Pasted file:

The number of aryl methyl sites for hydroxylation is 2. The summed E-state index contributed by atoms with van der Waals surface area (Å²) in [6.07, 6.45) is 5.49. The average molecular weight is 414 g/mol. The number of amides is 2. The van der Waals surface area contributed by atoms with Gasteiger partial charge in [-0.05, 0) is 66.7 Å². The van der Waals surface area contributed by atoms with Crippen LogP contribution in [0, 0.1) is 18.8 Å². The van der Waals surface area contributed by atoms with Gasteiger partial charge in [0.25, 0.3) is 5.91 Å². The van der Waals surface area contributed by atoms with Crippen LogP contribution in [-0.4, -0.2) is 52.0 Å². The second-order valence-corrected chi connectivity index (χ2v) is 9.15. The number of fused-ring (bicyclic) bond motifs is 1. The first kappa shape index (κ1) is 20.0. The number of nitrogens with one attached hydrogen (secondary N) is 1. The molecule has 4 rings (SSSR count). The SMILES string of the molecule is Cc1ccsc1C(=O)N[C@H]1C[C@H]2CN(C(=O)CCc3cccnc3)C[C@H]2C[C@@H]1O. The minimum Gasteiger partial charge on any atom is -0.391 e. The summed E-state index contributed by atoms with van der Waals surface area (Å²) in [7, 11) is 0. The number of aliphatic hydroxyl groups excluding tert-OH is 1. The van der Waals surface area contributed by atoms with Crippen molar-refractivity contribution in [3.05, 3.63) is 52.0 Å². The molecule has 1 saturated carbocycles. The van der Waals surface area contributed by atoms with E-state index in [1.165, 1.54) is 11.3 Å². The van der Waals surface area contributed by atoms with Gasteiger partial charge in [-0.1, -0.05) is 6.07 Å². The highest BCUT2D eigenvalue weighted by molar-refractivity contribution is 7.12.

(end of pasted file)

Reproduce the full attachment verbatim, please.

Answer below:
The number of aryl methyl sites for hydroxylation is 2. The summed E-state index contributed by atoms with van der Waals surface area (Å²) in [6.07, 6.45) is 5.49. The average molecular weight is 414 g/mol. The number of amides is 2. The van der Waals surface area contributed by atoms with Gasteiger partial charge in [-0.05, 0) is 66.7 Å². The van der Waals surface area contributed by atoms with Crippen LogP contribution in [0, 0.1) is 18.8 Å². The van der Waals surface area contributed by atoms with Gasteiger partial charge in [0.25, 0.3) is 5.91 Å². The van der Waals surface area contributed by atoms with Crippen LogP contribution in [-0.4, -0.2) is 52.0 Å². The second-order valence-corrected chi connectivity index (χ2v) is 9.15. The number of fused-ring (bicyclic) bond motifs is 1. The first kappa shape index (κ1) is 20.0. The number of nitrogens with one attached hydrogen (secondary N) is 1. The molecule has 4 rings (SSSR count). The SMILES string of the molecule is Cc1ccsc1C(=O)N[C@H]1C[C@H]2CN(C(=O)CCc3cccnc3)C[C@H]2C[C@@H]1O. The minimum Gasteiger partial charge on any atom is -0.391 e. The summed E-state index contributed by atoms with van der Waals surface area (Å²) in [7, 11) is 0. The number of aliphatic hydroxyl groups excluding tert-OH is 1. The van der Waals surface area contributed by atoms with Crippen molar-refractivity contribution in [3.05, 3.63) is 52.0 Å². The molecule has 1 saturated carbocycles. The van der Waals surface area contributed by atoms with E-state index in [1.165, 1.54) is 11.3 Å². The van der Waals surface area contributed by atoms with Gasteiger partial charge in [-0.1, -0.05) is 6.07 Å². The highest BCUT2D eigenvalue weighted by molar-refractivity contribution is 7.12.